• The Consciousness Deniers

    03/21/2018 6:55:23 AM PDT · by Heartlander · 13 replies
    The New York Review of Books ^ | March 13, 2018 | Galen Strawson
    The Consciousness Deniers Galen Strawson What is the silliest claim ever made? The competition is fierce, but I think the answer is easy. Some people have denied the existence of consciousness: conscious experience, the subjective character of experience, the “what-it-is-like” of experience. Next to this denial—I’ll call it “the Denial”—every known religious belief is only a little less sensible than the belief that grass is green.The Denial began in the twentieth century and continues today in a few pockets of philosophy and psychology and, now, information technology. It had two main causes: the rise of the behaviorist approach in psychology,...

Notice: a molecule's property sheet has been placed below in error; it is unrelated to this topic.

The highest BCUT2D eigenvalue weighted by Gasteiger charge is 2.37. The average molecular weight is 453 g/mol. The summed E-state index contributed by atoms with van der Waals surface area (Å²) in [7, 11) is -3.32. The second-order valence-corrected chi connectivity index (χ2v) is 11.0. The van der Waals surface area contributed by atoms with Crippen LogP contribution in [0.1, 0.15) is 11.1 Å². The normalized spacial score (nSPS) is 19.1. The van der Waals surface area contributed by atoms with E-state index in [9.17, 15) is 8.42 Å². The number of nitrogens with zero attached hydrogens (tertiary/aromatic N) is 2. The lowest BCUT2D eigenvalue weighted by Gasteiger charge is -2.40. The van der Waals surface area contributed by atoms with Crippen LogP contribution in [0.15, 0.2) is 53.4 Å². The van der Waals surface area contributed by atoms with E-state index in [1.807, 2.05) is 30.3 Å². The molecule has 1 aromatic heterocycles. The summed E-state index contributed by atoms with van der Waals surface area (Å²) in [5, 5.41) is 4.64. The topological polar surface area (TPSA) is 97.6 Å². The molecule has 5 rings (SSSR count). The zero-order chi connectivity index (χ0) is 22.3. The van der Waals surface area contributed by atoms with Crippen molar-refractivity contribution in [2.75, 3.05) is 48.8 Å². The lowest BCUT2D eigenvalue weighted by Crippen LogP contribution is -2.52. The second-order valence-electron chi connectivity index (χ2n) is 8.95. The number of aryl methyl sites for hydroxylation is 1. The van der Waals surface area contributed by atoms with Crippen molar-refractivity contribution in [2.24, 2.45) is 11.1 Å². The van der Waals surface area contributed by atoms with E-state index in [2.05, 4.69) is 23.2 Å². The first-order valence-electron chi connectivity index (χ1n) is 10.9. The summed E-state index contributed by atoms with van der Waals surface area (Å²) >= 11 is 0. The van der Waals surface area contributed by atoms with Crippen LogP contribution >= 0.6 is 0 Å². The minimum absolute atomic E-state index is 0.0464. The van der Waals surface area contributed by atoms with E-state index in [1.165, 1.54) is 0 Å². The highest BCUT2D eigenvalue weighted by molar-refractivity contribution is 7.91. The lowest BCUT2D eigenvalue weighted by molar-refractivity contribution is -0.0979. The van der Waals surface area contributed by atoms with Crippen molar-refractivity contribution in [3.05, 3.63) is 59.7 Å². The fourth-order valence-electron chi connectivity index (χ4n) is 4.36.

• The March to Fascism

    03/21/2018 5:38:35 AM PDT · by Scooter100 · 24 replies
    I am posting this because I was completely taken aback by an ex-professor friend of mine, (a HISTORY professor at that!!) who actually suggested that a public figure, with whom he didn't agree, be silenced. That's right, SILENCED, simply for not agreeing with his particular worldview. Astounding. Good Lord, what happened to the free expression of ideas, freedom of speech? To freely express ideas, no matter how reppellant, is the cornerstone of a free society. Once we venture down the road of censoring and silencing, we could be finished in short order. It only took Germany, and Hitler's National Socialist...
  • FLASHBACK: Remember when congratulating Vladimir Putin WASN’T a scandal?

    03/21/2018 12:52:53 AM PDT · by Enterprise · 15 replies ^ | March 20, 2018 | Sarah D.